Geoffrey Anyanwu, Awka and Stanley Uzoaru, Owerri
Consultant doctors in Odumegwu Ojukwu University Teaching Hospital (COOUTH), Amaku, Awka, in Anambra State, have commenced an indefinite strike.
The strike might paralyse medical activities at the hospital as the consultants have been managing the situation since resident doctors embarked on strike.
The industrial action, which was at the instance of Medical and Dental Consultants Association of Nigeria (MDCAN), COOUTH chapter, came seven weeks into an action by the Association of Resident Doctors (ARD) of the institution.
MDCAN, COOUTH had on May 31 issued a 21-day notice and embarked on warning strike on June 3.
The association, in a statement, yesterday, entitled: “Notice of resumption on an indefinite strike,” said it was going on strike because of non-implementation of consolidated medical salary scale and absence of condition of service, which had resulted in stagnation of its members.
It noted that the decision to embark on the indefinite strike was reached at its emergency meeting held at the Histopathology Auditorium Complex, COOUTH on June 21.
The statement signed by Drs. Chukwudi Okani and Obiora Ejiofor, chairman and secretary respectively, condemned what the association called government’s insensitivity to the doctors’ demand and vowed not to be part of any discussion that would not address their demands.
“After due notices to government and seven-day warning strike to alert them on the seriousness of our demands, it seems government has not taken us seriously.
“Consequently, arising from our emergency meeting, our members resolved as follows, that all medical doctors with COOUTH, Amaku-Awka can no longer condone the situation. The least qualified medical doctors (house officers) in federal institutions and other state-owned teaching hospitals in Nigeria earn better than the most qualified medical doctors (consultants/ professors) in the employ of COOUTH.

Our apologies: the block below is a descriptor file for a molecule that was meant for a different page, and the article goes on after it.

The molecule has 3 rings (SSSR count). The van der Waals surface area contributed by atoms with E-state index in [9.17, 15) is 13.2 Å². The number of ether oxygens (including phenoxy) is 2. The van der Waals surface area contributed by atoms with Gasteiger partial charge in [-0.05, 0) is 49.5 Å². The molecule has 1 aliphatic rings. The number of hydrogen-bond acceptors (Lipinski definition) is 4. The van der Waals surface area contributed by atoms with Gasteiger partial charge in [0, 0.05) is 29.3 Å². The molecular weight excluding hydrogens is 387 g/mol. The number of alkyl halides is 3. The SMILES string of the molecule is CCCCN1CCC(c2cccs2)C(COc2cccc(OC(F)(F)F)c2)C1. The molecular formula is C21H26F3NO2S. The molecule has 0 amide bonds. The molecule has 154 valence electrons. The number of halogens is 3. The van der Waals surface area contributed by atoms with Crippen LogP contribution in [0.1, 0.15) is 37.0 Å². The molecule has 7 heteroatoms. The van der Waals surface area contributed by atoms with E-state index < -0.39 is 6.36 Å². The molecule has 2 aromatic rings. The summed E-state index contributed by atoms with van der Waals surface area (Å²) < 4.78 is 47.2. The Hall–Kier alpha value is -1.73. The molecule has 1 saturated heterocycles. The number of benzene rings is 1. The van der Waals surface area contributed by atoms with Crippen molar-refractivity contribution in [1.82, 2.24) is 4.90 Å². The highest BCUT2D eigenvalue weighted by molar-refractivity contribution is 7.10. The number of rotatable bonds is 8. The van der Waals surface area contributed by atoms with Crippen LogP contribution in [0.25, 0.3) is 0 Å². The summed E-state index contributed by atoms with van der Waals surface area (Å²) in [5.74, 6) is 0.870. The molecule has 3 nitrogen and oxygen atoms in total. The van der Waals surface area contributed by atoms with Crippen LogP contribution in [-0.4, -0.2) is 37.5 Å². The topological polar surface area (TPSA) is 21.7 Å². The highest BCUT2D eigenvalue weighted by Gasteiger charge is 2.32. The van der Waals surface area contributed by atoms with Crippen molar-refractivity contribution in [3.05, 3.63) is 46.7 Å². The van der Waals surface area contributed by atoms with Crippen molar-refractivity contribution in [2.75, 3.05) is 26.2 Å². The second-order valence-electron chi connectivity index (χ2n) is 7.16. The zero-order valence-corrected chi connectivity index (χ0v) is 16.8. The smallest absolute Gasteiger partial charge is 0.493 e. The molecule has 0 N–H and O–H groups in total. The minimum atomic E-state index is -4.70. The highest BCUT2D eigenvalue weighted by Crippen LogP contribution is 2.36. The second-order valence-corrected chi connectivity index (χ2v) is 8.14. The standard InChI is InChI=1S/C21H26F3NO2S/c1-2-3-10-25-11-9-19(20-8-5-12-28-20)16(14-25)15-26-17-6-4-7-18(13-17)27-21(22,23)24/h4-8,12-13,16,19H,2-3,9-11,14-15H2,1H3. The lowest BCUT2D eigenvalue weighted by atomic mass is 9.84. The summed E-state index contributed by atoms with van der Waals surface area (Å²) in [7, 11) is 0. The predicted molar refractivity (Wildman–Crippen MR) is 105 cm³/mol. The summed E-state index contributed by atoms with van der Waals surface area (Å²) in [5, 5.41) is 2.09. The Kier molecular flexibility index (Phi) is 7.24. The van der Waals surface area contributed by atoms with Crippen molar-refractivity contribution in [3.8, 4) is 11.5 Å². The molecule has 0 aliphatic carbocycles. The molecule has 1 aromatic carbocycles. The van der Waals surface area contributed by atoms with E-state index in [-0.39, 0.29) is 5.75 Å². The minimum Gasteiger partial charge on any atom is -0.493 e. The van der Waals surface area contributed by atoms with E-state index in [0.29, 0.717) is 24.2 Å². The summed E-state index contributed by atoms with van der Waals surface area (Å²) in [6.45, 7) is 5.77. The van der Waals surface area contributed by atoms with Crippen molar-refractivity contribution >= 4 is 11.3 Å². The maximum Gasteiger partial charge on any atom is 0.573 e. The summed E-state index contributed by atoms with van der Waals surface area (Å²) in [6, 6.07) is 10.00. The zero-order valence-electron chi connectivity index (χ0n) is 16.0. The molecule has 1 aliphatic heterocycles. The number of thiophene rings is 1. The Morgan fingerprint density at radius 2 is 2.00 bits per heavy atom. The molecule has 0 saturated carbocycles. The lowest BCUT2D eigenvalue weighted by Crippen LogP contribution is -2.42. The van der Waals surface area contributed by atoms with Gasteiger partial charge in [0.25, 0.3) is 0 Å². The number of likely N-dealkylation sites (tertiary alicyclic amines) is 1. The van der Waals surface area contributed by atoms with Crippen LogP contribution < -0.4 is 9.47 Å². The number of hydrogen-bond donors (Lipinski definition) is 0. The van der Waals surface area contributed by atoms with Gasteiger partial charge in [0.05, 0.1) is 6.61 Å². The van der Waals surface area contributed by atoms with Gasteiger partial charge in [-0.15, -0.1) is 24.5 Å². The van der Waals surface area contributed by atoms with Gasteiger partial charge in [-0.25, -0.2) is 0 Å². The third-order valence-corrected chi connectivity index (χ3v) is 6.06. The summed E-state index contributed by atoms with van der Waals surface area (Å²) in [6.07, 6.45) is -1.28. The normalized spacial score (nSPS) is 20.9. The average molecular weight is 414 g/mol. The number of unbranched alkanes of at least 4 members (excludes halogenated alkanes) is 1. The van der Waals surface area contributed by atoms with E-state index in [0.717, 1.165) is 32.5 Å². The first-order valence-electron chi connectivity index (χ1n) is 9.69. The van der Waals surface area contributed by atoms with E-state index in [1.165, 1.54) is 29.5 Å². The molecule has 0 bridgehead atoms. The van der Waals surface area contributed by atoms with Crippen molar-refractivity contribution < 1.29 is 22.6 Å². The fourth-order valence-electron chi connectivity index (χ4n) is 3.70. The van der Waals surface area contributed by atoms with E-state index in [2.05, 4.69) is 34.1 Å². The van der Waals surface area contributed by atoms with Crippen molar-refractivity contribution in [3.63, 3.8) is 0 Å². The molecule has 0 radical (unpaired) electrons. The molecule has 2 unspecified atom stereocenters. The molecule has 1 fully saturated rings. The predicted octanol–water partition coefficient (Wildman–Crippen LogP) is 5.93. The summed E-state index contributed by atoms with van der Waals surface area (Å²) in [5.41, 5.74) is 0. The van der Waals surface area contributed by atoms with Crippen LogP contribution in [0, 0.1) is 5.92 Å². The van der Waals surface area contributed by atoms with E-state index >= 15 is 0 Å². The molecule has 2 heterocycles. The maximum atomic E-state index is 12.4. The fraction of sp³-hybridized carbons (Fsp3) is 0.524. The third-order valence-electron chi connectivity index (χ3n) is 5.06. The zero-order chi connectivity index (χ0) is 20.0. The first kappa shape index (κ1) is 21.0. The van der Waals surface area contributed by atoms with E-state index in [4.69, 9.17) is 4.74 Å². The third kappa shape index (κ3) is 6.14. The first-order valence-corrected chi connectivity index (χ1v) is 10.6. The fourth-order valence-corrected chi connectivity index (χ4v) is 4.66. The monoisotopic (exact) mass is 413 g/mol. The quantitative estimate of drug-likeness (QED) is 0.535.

Meanwhile, Vice Chancellor of the Federal University of Technology,Owerri (FUTO), Prof. Francis Eze, has blamed the slow pace of research by Nigerian universities on poor funding.
Eze, who addressed newsmen on his third year anniversary as the seventh substantive VC of FUTO, yesterday, in Owerri, pointed out that research projects were huge capital intensive, regretting that universities in the country were poorly funded to meet up with the president’s observation.
His remark is coming at the heels of President Muhammadu Buhari’s condemnation of poor research by Nigeria universities.
While thanking the Academic Staff Union of Universities (ASSU) for its contribution to education in the country, he appealed to the Federal Government to make funds readily available for institutions.
“A laboratory costs about N3 billion, they have to invest in research. If you do, you reap the benefit. It’s a long term thing.
“They should help us have functional research laboratories. We have some of the best brains in this school; we have tried to power tricycle with solar energy, convert generator that runs on fuel to gas,” Eze said.
Eze further explained that the university is presently partnering some institutions around the globe to achieve more innovations.
“We have developed something on malaria prevention and we are currently partnering with Liverpool School of Medicine to see how that can be deployed,” Eze explained.